When schools closed across the country last spring, most of us never could have imagined just how long the distance learning would last. As our children transition back to in-person school, it’s a return to “normal” but not without some changes. We’ve put together a list of the top 8 ways parents can help support their children (and the entire family) to get back into the swing of in-person school.
1. Sleep –
Ensure your child is getting enough sleep and getting back to a regular sleep schedule because being tired makes everything harder. That goes for you too, parents and caregivers! Many of our sleep schedules have gotten off track. It’ll take a few weeks to get back to normal, but be consistent with going to bed and waking up at the same time each day (even on weekends) to help reset everyone’s body clock. See the chart below from the Centers for Disease Control and Prevention (CDC) to see how many hours a sleep a night your child needs by age.
2. Keep the calendar light –
As your student adjusts to being back at school in-person, try to keep the calendar free of other commitments for the first couple of weeks, as they’re likely to be tired and need time to recharge. Keep their age in mind. For younger students, going from school, to piano lessons, to a friend’s house is probably more than they can handle during the transition.
3. Address any fears or anxiety your child may have –
Some children have experienced heightened anxiety during this time and going back in person may increase their fears of getting sick or getting a family member sick. Talk to your child about all that their school is doing to keep them safe and reassure them that you would never put them in a position that would knowingly endanger them. While you can’t promise they won’t get sick, you can let them know that you’ll be there to care for them should they become ill. Be careful not to transfer your anxiety or fears to your child, too. Separation anxiety may also be an issue, as we’ve all been home together for so long. Validate their feelings and then remind them of all the things they loved about school before the pandemic – friends, teachers, recess, etc. You can also discuss fun things you’ll do together after school to let them know you’ll still have lots of quality time together as a family.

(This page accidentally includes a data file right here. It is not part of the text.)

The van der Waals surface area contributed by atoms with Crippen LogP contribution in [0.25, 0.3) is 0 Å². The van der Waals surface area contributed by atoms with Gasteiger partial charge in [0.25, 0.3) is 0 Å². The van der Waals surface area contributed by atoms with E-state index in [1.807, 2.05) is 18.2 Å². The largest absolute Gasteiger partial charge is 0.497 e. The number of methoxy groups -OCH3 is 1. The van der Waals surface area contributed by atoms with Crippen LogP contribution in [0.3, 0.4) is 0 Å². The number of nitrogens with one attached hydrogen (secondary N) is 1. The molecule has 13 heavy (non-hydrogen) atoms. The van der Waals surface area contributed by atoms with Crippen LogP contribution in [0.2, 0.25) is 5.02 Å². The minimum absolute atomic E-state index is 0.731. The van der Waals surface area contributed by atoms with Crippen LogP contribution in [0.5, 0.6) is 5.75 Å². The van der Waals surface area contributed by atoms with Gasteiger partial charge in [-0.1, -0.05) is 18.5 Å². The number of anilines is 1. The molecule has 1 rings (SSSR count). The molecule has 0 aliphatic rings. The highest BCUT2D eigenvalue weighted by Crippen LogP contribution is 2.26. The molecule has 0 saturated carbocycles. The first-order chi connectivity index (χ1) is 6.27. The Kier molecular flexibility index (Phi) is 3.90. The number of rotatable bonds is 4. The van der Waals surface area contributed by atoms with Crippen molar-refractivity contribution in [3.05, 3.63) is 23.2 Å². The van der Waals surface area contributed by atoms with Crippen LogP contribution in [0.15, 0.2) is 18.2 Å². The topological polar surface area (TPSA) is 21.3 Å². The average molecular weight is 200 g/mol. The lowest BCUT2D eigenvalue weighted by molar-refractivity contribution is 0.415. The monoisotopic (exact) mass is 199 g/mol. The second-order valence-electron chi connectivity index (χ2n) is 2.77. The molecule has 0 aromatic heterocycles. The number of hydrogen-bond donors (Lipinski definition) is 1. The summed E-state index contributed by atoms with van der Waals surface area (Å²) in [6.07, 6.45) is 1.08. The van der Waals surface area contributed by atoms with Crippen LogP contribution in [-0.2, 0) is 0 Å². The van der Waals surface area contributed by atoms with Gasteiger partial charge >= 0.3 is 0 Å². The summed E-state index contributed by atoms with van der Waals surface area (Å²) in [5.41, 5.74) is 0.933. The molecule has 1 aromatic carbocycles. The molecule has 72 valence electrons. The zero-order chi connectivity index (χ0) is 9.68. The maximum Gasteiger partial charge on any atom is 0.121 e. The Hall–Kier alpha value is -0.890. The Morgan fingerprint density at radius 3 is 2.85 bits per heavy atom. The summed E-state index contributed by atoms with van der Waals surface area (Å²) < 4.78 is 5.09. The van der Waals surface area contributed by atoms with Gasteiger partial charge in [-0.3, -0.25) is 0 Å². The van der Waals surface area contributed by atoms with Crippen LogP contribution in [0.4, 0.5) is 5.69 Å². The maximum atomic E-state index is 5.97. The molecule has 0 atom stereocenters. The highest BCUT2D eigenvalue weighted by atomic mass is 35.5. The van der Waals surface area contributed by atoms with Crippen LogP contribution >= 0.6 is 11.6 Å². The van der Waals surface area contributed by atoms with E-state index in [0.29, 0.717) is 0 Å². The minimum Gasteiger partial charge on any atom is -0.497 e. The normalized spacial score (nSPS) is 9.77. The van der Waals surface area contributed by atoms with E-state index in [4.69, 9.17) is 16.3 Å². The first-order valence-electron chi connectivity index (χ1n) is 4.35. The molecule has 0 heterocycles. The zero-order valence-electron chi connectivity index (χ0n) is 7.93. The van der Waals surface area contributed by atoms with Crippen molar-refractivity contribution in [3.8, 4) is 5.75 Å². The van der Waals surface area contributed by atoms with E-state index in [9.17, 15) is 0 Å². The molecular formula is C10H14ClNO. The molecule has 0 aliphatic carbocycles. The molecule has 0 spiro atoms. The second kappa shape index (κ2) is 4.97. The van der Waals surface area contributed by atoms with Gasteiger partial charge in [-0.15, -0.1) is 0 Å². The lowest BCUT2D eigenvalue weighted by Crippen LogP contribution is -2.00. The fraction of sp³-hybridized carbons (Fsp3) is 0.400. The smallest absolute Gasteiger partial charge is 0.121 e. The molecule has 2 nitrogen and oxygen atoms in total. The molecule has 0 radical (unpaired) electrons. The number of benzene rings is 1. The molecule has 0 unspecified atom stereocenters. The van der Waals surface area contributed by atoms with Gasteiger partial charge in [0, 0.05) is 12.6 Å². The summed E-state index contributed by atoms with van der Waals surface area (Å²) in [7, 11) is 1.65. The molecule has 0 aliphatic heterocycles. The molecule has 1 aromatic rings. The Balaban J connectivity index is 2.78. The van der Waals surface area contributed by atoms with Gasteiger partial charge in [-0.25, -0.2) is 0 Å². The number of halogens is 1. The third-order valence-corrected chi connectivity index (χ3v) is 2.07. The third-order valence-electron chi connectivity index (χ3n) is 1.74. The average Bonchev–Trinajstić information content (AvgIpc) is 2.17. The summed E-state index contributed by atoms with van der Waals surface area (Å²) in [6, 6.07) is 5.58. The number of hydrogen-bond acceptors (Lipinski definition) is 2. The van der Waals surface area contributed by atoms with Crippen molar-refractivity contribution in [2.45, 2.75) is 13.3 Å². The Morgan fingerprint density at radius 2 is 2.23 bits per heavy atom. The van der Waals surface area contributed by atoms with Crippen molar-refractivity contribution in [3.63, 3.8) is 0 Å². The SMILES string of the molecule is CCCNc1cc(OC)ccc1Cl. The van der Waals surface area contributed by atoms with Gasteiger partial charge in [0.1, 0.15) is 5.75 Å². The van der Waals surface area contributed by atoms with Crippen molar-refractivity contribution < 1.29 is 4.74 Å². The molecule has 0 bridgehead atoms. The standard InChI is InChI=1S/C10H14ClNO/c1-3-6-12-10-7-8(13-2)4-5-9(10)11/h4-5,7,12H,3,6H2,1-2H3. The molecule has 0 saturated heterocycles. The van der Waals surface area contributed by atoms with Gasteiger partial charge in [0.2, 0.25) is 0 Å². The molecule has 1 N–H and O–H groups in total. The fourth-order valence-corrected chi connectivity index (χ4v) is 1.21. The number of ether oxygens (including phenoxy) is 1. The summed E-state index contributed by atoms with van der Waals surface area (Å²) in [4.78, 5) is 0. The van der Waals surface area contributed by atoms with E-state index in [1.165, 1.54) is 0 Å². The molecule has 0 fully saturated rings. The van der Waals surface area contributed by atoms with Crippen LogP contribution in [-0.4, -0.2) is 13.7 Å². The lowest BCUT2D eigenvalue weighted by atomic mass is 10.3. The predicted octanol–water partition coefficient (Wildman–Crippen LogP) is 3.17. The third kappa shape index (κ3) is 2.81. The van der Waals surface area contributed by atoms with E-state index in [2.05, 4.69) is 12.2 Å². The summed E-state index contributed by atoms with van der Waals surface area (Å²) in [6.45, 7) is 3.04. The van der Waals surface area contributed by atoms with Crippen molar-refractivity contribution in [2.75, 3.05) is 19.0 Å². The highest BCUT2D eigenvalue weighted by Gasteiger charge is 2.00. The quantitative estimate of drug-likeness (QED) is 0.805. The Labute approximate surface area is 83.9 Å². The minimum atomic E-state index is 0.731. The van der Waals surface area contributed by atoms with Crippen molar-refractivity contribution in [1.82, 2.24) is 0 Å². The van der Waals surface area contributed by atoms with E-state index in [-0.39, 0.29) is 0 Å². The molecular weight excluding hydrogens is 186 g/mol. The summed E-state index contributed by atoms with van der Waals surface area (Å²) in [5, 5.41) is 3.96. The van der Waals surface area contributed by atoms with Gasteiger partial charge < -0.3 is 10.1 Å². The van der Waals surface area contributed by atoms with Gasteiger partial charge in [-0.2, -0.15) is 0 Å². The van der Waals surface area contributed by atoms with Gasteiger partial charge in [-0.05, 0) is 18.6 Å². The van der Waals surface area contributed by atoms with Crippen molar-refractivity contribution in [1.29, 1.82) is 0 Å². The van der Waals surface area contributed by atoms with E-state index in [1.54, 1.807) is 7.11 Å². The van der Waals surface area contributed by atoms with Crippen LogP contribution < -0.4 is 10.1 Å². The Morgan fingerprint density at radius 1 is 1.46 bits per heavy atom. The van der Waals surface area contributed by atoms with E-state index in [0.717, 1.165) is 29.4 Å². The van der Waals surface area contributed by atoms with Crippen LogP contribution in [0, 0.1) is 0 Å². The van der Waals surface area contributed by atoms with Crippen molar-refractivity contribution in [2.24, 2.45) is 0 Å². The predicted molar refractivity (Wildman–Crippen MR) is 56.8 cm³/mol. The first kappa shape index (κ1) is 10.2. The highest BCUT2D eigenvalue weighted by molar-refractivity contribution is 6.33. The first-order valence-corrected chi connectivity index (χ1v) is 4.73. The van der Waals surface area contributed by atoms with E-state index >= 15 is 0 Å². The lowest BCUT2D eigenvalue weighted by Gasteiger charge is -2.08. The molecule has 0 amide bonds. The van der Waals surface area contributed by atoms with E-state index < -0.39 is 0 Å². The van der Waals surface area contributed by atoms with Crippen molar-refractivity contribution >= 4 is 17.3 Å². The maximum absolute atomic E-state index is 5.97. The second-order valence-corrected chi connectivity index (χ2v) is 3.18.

4. Be available –
Remind your child that it’s normal to feel overwhelmed and that it takes time for us to adjust to change of any kind. Be available and present for extra quality time, affection, and time to talk about anything they are feeling. Proactively check in and watch for changes in behavior that may signal they’re struggling with the transition.
5. Nutrition –
Your child may have gotten used to snacking throughout the day with the kitchen conveniently close by, and many of us leaned on comfort food more than we probably should have during the lockdown. A healthy diet creates a mind and body ready to learn, so pack a nutritious lunch and provide snacks with a mix of complex carbs, fats, and protein. Also, send your child to school with a water bottle so they can stay hydrated as most schools are not operating drink fountains due to extra safety precautions.
6. Prepare the night before –
Lay out clothes for the next day, have lunches packed, the backpack ready, and don’t forget a mask and hand sanitizer. Having everything ready to go the night before leads to a much more peaceful morning, and that ensures your child will be starting the school day ready to learn instead of already stressed.
7. Practice leading up to the day –
Schools across Oregon will have mask policies, and wearing a mask all day might be something new for your child. Help them prepare by getting used to wearing a mask for longer stretches of time in the days leading up to the return to in-person schooling. Much like having shoes that fit right, a mask that fits properly is just as important for them to be comfortable all day. Remember that your attitude about wearing one rubs off on your child – keep it positive and set a good example so that you can make it easier for them regardless of your personal feelings about the matter. Your child’s school needs your support more than ever, and showing your child you trust their school’s decisions will help make them feel safe and secure.
8. Patience and grace –
Change is hard, so have patience with your child, yourself, school administrators, and teachers as everyone gets back into a routine. We could all use extra grace during this time, and it will get easier after a few weeks.